Prompt and Delayed Neutrons
But not all neutrons are released at the same time following fission. Even the nature of creation of these neutrons is different. From this point of view we usually divide the fission neutrons into two following groups:
- Prompt Neutrons. Prompt neutrons are emitted directly from fission and they are emitted within very short time of about 10-14 second.
- Delayed Neutrons. Delayed neutrons are emitted by neutron rich fission fragments that are called the delayed neutron precursors. These precursors usually undergo beta decay but a small fraction of them are excited enough to undergo neutron emission. The fact the neutron is produced via this type of decay and this happens orders of magnitude later compared to the emission of the prompt neutrons, plays an extremely important role in the control of the reactor.
Key Characteristics of Prompt Neutrons
- Prompt neutrons are emitted directly from fission and they are emitted within very short time of about 10-14 second.
- Most of the neutrons produced in fission are prompt neutrons – about 99.9%.
- For example a fission of 235U by thermal neutron yields 2.43 neutrons, of which 2.42 neutrons are prompt neutrons and 0.01585 neutrons are the delayed neutrons.
- The production of prompt neutrons slightly increase with incident neutron energy.
- Almost all prompt fission neutrons have energies between 0.1 MeV and 10 MeV.
- The mean neutron energy is about 2 MeV. The most probable neutron energy is about 0.7 MeV.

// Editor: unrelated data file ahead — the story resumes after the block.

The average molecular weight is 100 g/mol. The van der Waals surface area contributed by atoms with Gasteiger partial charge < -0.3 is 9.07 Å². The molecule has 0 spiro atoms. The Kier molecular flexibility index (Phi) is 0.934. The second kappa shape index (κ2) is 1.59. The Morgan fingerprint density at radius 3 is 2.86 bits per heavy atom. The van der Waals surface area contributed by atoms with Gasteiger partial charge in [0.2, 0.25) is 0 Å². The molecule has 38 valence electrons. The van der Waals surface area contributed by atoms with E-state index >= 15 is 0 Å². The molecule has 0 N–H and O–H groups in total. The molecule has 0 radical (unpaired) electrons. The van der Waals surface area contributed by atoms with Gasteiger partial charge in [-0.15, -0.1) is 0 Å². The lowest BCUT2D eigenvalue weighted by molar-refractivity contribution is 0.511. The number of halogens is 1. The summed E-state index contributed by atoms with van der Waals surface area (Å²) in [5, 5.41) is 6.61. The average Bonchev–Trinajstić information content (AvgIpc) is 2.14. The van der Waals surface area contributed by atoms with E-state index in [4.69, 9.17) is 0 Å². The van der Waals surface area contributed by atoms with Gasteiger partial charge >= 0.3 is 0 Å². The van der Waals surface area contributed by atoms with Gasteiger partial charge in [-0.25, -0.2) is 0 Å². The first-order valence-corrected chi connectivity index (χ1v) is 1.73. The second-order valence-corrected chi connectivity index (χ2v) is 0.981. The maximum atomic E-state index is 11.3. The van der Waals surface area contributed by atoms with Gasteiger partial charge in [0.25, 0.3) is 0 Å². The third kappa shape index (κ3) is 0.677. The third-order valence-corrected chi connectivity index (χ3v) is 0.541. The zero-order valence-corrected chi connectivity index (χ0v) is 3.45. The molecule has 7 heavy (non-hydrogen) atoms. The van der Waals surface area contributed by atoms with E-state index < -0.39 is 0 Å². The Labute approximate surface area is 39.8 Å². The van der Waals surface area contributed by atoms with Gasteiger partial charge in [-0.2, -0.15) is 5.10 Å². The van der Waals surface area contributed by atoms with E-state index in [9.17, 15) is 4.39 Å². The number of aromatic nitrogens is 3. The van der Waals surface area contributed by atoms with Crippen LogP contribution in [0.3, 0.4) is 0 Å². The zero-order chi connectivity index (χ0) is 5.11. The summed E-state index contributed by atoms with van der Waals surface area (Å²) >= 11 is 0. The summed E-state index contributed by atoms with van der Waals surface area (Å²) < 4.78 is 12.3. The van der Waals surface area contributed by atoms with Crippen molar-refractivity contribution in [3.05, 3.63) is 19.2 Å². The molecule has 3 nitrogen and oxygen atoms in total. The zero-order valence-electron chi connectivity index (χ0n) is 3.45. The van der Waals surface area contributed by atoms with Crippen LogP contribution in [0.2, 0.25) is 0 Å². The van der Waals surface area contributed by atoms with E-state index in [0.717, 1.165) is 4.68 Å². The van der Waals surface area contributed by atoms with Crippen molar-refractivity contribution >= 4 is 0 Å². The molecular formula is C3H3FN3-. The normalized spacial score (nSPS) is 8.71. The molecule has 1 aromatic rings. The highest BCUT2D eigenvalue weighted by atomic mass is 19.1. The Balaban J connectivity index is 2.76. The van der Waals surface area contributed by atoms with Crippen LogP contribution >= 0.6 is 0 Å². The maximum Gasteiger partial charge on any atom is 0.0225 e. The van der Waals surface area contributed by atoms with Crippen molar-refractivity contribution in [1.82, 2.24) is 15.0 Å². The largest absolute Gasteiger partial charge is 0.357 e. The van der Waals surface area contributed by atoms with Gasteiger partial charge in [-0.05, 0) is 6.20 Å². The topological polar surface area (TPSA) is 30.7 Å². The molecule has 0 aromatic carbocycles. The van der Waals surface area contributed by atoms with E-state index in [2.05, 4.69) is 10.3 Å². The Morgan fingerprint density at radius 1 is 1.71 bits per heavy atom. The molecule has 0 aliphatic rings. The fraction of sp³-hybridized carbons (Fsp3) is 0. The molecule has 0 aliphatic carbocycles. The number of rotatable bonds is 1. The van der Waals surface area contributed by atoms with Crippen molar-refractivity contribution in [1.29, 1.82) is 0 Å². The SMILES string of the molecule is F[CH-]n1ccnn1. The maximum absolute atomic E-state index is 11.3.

- In reactor design the prompt neutron lifetime (PNL) belongs to key neutron-physical characteristics of reactor core.
- Its value depends especially on the type of the moderator and on the energy of the neutrons causing fission.
- In an infinite reactor (without escape) prompt neutron lifetime is the sum of the slowing down time and the diffusion time.
- In LWRs the PNL increases with the fuel burnup.
- The typical prompt neutron lifetime in thermal reactors is on the order of 10-4 second.
- The typical prompt neutron lifetime in fast reactors is on the order of 10-7 second.
Key Characteristics of Delayed Neutrons
- The presence of delayed neutrons is perhaps most important aspect of the fission process from the viewpoint of reactor control.
- Delayed neutrons are emitted by neutron rich fission fragments that are called the delayed neutron precursors.
- These precursors usually undergo beta decay but a small fraction of them are excited enough to undergo neutron emission.